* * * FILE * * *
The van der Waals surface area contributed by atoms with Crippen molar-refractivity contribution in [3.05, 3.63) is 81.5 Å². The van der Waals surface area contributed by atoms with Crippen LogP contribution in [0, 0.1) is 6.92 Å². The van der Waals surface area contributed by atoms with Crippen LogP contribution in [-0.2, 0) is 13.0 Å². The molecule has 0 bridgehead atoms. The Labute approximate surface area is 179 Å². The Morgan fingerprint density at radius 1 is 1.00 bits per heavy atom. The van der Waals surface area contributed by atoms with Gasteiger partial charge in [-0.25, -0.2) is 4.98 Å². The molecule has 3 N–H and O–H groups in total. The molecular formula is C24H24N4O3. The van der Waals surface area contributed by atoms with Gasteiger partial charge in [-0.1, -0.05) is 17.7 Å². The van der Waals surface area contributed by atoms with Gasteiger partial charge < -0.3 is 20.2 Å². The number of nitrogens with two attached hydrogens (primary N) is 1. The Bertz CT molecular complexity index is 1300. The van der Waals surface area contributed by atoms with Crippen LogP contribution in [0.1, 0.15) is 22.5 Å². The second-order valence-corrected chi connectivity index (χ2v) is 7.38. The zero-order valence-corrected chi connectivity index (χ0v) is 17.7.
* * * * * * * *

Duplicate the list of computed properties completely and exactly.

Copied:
The van der Waals surface area contributed by atoms with Crippen molar-refractivity contribution in [3.05, 3.63) is 81.5 Å². The van der Waals surface area contributed by atoms with Crippen LogP contribution in [0, 0.1) is 6.92 Å². The van der Waals surface area contributed by atoms with Crippen LogP contribution in [-0.2, 0) is 13.0 Å². The molecule has 0 bridgehead atoms. The Labute approximate surface area is 179 Å². The Morgan fingerprint density at radius 1 is 1.00 bits per heavy atom. The van der Waals surface area contributed by atoms with Gasteiger partial charge in [-0.25, -0.2) is 4.98 Å². The molecule has 3 N–H and O–H groups in total. The molecular formula is C24H24N4O3. The van der Waals surface area contributed by atoms with Gasteiger partial charge in [-0.1, -0.05) is 17.7 Å². The van der Waals surface area contributed by atoms with Gasteiger partial charge < -0.3 is 20.2 Å². The number of nitrogens with two attached hydrogens (primary N) is 1. The Bertz CT molecular complexity index is 1300. The van der Waals surface area contributed by atoms with Crippen LogP contribution in [0.1, 0.15) is 22.5 Å². The second-order valence-corrected chi connectivity index (χ2v) is 7.38. The zero-order valence-corrected chi connectivity index (χ0v) is 17.7.